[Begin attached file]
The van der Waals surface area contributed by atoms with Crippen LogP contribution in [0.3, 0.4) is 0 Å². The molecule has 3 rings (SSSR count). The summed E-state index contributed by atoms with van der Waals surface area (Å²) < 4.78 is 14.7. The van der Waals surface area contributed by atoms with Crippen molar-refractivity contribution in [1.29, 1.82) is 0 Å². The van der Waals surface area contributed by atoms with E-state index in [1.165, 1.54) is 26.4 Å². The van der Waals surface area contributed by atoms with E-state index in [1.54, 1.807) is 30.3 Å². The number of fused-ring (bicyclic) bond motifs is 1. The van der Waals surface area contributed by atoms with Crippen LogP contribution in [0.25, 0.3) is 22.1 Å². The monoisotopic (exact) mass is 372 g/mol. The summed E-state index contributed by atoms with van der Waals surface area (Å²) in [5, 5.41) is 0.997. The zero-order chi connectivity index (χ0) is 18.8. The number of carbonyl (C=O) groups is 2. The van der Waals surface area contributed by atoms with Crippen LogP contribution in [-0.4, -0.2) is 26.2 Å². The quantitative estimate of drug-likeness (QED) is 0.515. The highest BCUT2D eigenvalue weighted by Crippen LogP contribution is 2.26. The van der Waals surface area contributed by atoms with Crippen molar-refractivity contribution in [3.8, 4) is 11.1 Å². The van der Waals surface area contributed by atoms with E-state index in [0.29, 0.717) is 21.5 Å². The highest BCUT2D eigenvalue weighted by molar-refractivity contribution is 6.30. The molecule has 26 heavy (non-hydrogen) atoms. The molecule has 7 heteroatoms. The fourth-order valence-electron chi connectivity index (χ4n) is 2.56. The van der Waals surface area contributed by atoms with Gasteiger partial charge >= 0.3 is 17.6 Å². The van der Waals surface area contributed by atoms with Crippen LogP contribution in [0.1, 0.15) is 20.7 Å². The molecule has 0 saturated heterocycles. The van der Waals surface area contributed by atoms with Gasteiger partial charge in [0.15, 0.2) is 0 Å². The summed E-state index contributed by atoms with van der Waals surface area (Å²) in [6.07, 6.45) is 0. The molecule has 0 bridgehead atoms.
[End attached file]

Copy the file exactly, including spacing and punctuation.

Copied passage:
The van der Waals surface area contributed by atoms with Crippen LogP contribution in [0.3, 0.4) is 0 Å². The molecule has 3 rings (SSSR count). The summed E-state index contributed by atoms with van der Waals surface area (Å²) < 4.78 is 14.7. The van der Waals surface area contributed by atoms with Crippen molar-refractivity contribution in [1.29, 1.82) is 0 Å². The van der Waals surface area contributed by atoms with E-state index in [1.165, 1.54) is 26.4 Å². The van der Waals surface area contributed by atoms with E-state index in [1.54, 1.807) is 30.3 Å². The number of fused-ring (bicyclic) bond motifs is 1. The van der Waals surface area contributed by atoms with Crippen LogP contribution in [0.25, 0.3) is 22.1 Å². The monoisotopic (exact) mass is 372 g/mol. The summed E-state index contributed by atoms with van der Waals surface area (Å²) in [5, 5.41) is 0.997. The zero-order chi connectivity index (χ0) is 18.8. The number of carbonyl (C=O) groups is 2. The van der Waals surface area contributed by atoms with Crippen LogP contribution in [-0.4, -0.2) is 26.2 Å². The quantitative estimate of drug-likeness (QED) is 0.515. The highest BCUT2D eigenvalue weighted by Crippen LogP contribution is 2.26. The van der Waals surface area contributed by atoms with Crippen molar-refractivity contribution in [3.8, 4) is 11.1 Å². The van der Waals surface area contributed by atoms with E-state index in [0.29, 0.717) is 21.5 Å². The highest BCUT2D eigenvalue weighted by molar-refractivity contribution is 6.30. The molecule has 26 heavy (non-hydrogen) atoms. The molecule has 7 heteroatoms. The fourth-order valence-electron chi connectivity index (χ4n) is 2.56. The van der Waals surface area contributed by atoms with Gasteiger partial charge >= 0.3 is 17.6 Å². The van der Waals surface area contributed by atoms with Crippen LogP contribution in [0.1, 0.15) is 20.7 Å². The molecule has 0 saturated heterocycles. The van der Waals surface area contributed by atoms with Gasteiger partial charge in [0.15, 0.2) is 0 Å². The summed E-state index contributed by atoms with van der Waals surface area (Å²) in [6.07, 6.45) is 0. The molecule has 0 bridgehead atoms.